Our greatest problems started in the early 90’s with the rise of the Salafi Movement which eventually incited a reaction called “Tradition Islam.” Prior to the rise of Salafism, it was easy dealing with difference in the convert community. But as more and more people became Muslim and were indoctrinated into Salafism, it seemed the local leadership could nether keep with the pace of conversion nor the sophistication of the Salafi teachers.
With Salafism came the focus on God’s “direction”, “place”, and “physical attributes” (e.g. hands, a face, eyes), and the “obligation” of all Muslims believing in such teachings without which they would find their faith and salvation in peril of loss. Additionally, there came condemnations of the 4 Sunni Schools, Sufism, and a common campaign to rid the Umma of “perceived” innovation (bid’a).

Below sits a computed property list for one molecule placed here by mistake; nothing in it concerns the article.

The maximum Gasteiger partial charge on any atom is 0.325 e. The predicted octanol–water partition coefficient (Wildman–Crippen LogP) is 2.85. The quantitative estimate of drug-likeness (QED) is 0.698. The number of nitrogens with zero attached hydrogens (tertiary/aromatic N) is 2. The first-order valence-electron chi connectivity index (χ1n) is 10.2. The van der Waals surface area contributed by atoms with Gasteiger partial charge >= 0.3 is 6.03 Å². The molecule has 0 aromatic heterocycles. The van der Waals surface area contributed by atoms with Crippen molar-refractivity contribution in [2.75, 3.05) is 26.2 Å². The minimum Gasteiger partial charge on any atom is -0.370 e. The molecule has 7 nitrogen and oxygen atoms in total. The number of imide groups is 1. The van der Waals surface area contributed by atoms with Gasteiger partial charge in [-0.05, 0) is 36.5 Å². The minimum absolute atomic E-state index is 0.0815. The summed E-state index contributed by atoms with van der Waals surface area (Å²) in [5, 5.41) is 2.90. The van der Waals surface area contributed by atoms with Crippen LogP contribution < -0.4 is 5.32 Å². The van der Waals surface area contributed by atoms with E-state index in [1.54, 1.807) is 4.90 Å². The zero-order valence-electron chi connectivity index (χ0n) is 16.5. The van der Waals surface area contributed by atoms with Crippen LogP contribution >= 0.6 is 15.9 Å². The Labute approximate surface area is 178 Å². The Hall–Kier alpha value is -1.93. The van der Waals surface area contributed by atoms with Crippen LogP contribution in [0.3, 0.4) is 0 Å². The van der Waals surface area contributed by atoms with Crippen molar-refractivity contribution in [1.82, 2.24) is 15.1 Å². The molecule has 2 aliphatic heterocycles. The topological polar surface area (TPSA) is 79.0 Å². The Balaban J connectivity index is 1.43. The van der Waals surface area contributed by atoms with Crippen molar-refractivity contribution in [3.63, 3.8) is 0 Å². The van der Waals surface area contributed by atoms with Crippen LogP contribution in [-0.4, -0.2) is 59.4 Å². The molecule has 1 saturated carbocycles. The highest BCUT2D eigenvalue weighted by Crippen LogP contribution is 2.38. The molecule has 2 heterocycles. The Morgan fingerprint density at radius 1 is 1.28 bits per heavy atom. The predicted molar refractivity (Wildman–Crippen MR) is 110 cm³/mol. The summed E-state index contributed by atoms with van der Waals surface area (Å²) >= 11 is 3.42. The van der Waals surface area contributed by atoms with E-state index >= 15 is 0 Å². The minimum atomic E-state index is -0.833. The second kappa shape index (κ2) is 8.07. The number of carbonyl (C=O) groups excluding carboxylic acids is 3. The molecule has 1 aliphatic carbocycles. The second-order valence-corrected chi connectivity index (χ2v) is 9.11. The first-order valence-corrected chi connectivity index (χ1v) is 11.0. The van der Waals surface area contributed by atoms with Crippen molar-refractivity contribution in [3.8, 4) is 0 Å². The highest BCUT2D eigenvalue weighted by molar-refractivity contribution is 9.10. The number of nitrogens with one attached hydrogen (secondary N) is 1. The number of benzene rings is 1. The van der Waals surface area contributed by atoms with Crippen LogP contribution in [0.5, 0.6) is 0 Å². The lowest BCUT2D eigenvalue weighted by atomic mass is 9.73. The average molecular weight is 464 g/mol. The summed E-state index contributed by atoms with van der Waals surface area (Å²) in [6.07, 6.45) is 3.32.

By the late 90’s a new “Traditional” movement in response to Salafism taught that God is without place and that to speak of God literally having hands, eyes, etc. was to speak blasphemy against the Creator. They also taught that it was “compulsory” to follow one of the 4 Schools, that Sufism–rather, following a sufi order (tariqa) was compulsory, and that innovation was much broader than the Salafi limited and myopic rendering.
Though there were times when it was possible to view both factions in pseudo-monolithic terms, today it is much harder to make such sweeping generalizations about either of them. Largely, there are elements from both that have turned in against one another questioning the validity, authenticity, and sometimes faith other their brethren.